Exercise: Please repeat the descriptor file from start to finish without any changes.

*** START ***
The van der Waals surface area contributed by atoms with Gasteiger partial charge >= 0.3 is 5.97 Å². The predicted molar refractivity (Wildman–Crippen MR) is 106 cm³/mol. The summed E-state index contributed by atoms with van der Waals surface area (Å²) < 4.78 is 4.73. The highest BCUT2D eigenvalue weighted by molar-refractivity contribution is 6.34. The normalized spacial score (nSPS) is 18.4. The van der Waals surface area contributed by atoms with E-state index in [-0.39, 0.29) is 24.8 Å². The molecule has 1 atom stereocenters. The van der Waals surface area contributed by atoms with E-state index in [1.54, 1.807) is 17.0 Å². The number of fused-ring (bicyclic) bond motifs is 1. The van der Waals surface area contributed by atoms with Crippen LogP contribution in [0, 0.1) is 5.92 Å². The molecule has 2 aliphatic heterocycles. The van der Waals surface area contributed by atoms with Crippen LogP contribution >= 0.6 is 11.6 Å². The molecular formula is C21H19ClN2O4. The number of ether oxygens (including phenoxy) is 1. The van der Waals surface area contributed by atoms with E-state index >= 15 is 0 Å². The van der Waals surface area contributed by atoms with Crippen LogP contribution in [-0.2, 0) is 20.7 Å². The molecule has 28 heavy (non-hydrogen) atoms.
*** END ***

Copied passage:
The van der Waals surface area contributed by atoms with Gasteiger partial charge >= 0.3 is 5.97 Å². The predicted molar refractivity (Wildman–Crippen MR) is 106 cm³/mol. The summed E-state index contributed by atoms with van der Waals surface area (Å²) < 4.78 is 4.73. The highest BCUT2D eigenvalue weighted by molar-refractivity contribution is 6.34. The normalized spacial score (nSPS) is 18.4. The van der Waals surface area contributed by atoms with E-state index in [-0.39, 0.29) is 24.8 Å². The molecule has 1 atom stereocenters. The van der Waals surface area contributed by atoms with E-state index in [1.54, 1.807) is 17.0 Å². The number of fused-ring (bicyclic) bond motifs is 1. The van der Waals surface area contributed by atoms with Crippen LogP contribution in [0, 0.1) is 5.92 Å². The molecule has 2 aliphatic heterocycles. The van der Waals surface area contributed by atoms with Crippen LogP contribution >= 0.6 is 11.6 Å². The molecular formula is C21H19ClN2O4. The number of ether oxygens (including phenoxy) is 1. The van der Waals surface area contributed by atoms with E-state index >= 15 is 0 Å². The van der Waals surface area contributed by atoms with Crippen LogP contribution in [-0.2, 0) is 20.7 Å². The molecule has 28 heavy (non-hydrogen) atoms.